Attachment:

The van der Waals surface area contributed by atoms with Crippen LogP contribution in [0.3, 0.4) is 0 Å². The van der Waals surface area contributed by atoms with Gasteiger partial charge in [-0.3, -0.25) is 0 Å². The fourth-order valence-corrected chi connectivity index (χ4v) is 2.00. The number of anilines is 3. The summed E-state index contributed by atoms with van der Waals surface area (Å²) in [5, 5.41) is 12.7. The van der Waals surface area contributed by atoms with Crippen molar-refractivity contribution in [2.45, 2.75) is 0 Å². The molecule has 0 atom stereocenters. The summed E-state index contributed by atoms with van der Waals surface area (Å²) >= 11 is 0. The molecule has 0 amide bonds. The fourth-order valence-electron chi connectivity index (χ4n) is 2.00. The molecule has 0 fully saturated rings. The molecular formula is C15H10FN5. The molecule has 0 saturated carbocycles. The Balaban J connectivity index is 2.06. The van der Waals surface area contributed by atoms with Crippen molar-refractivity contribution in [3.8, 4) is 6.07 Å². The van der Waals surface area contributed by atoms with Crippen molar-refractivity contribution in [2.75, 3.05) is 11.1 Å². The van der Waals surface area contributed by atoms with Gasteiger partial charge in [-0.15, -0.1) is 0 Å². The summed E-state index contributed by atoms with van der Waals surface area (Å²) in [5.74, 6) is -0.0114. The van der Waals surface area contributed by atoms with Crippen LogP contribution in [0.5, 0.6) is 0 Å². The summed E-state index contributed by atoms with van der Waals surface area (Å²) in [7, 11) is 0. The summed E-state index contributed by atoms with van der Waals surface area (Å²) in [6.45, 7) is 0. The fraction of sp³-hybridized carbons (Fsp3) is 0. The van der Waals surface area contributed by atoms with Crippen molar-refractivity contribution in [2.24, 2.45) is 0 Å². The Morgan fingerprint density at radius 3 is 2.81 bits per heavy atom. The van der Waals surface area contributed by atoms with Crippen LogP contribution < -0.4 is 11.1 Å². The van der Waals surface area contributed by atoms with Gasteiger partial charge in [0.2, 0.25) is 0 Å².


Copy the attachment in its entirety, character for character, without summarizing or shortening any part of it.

The van der Waals surface area contributed by atoms with Crippen LogP contribution in [0.3, 0.4) is 0 Å². The van der Waals surface area contributed by atoms with Gasteiger partial charge in [-0.3, -0.25) is 0 Å². The fourth-order valence-corrected chi connectivity index (χ4v) is 2.00. The number of anilines is 3. The summed E-state index contributed by atoms with van der Waals surface area (Å²) in [5, 5.41) is 12.7. The van der Waals surface area contributed by atoms with Crippen molar-refractivity contribution in [2.45, 2.75) is 0 Å². The molecule has 0 atom stereocenters. The summed E-state index contributed by atoms with van der Waals surface area (Å²) >= 11 is 0. The molecule has 0 amide bonds. The fourth-order valence-electron chi connectivity index (χ4n) is 2.00. The molecule has 0 fully saturated rings. The molecular formula is C15H10FN5. The molecule has 0 saturated carbocycles. The Balaban J connectivity index is 2.06. The van der Waals surface area contributed by atoms with Crippen molar-refractivity contribution in [3.8, 4) is 6.07 Å². The van der Waals surface area contributed by atoms with Crippen molar-refractivity contribution in [2.75, 3.05) is 11.1 Å². The van der Waals surface area contributed by atoms with Gasteiger partial charge in [-0.15, -0.1) is 0 Å². The summed E-state index contributed by atoms with van der Waals surface area (Å²) in [5.74, 6) is -0.0114. The van der Waals surface area contributed by atoms with Crippen LogP contribution in [0.5, 0.6) is 0 Å². The summed E-state index contributed by atoms with van der Waals surface area (Å²) in [7, 11) is 0. The summed E-state index contributed by atoms with van der Waals surface area (Å²) in [6.45, 7) is 0. The fraction of sp³-hybridized carbons (Fsp3) is 0. The van der Waals surface area contributed by atoms with Crippen molar-refractivity contribution in [2.24, 2.45) is 0 Å². The Morgan fingerprint density at radius 3 is 2.81 bits per heavy atom. The van der Waals surface area contributed by atoms with Crippen LogP contribution < -0.4 is 11.1 Å². The van der Waals surface area contributed by atoms with Gasteiger partial charge in [0.2, 0.25) is 0 Å².